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Richie Havens

Posted by purplemary54 on April 22, 2013

You know, for a music fan, I had no knowledge of how Richie Havens’ classic performance at Woodstock came about.  I suppose it’s because I was never much of a Havens fan.  He’s one of those musicians I know is talented and charismatic, but who just doesn’t connect with me for some reason.  He’s also one of those performers who comes off better live than in the studio.  He seemed to need an audience’s energy to feed off of.  And at Woodstock, he had a lot of energy to fuel him.

“Freedom” became a hit and a staple of Havens’ live shows after Woodstock.  Which is pretty amazing since it didn’t exist until that day.  See, Woodstock was already a hot, chaotic mess even on the opening day.  The originally scheduled opening act wasn’t there.  In fact, a lot of other acts weren’t there.  I think at the scheduled opening time, Richie Havens was the only performer who had made it.  So the organizers asked Havens, scheduled as the fifth act on opening day, if he would go on early.  Havens and  two back up players were helicoptered to the stage (that’s how the artists had to get there, because the crowd was so huge).  Havens ended up playing a three-hour acoustic set to half a million hippies.  He and the guys playing with him actually ran out of songs to play.  So Havens improvised “Freedom,” which he based on the old spiritual “Motherless  Child.”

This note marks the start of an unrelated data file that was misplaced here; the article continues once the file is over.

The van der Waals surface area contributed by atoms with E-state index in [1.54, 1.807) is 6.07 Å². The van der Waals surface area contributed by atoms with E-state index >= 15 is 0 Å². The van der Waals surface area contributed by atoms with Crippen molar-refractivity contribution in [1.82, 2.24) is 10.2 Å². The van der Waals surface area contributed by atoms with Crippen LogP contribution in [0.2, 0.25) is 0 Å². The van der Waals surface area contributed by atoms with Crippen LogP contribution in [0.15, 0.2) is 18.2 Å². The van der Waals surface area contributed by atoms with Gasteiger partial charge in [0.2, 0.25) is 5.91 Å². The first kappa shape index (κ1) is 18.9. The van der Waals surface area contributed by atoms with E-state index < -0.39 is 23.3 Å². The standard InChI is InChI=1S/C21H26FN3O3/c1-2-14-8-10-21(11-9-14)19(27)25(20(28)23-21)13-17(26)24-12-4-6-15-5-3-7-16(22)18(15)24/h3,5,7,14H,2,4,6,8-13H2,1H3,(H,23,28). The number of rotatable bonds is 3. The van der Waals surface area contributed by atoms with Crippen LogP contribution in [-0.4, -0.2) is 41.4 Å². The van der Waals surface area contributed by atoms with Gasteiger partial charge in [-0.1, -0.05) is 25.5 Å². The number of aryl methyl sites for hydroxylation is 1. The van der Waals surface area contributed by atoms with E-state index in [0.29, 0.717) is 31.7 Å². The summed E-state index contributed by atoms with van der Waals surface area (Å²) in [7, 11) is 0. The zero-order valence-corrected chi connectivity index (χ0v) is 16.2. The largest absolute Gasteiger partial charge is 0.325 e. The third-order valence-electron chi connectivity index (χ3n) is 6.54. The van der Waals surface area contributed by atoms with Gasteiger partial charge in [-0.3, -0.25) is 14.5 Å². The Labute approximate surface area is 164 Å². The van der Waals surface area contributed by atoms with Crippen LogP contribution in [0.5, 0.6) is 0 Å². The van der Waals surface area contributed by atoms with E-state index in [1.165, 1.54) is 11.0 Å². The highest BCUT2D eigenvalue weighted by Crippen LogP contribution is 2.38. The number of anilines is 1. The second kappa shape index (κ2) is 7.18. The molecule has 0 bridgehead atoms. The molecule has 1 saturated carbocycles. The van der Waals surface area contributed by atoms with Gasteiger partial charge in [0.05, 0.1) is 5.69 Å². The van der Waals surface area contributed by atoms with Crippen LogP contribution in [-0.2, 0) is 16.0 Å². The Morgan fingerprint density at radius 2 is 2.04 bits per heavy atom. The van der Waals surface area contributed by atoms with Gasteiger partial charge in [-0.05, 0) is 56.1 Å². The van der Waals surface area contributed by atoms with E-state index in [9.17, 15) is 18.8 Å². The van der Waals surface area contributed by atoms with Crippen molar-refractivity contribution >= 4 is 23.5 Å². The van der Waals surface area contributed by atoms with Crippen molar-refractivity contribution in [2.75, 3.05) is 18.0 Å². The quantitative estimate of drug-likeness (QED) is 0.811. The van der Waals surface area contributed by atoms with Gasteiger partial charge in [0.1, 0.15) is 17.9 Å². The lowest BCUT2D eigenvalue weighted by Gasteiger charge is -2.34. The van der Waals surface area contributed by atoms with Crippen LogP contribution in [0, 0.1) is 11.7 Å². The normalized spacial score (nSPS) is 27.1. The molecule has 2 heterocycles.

The song became one of the iconic songs of that historical concert.  Havens also had a hit with his cover of the Beatles’ “Here Comes the Sun.”  His playing and performing was zen-like, almost mystical.  Havens was like a a man possessed on stage.  He might not have been to my taste, but he was compelling and wonderful.  It seems oddly appropriate that he left this world on Earth Day.  Havens was 72.



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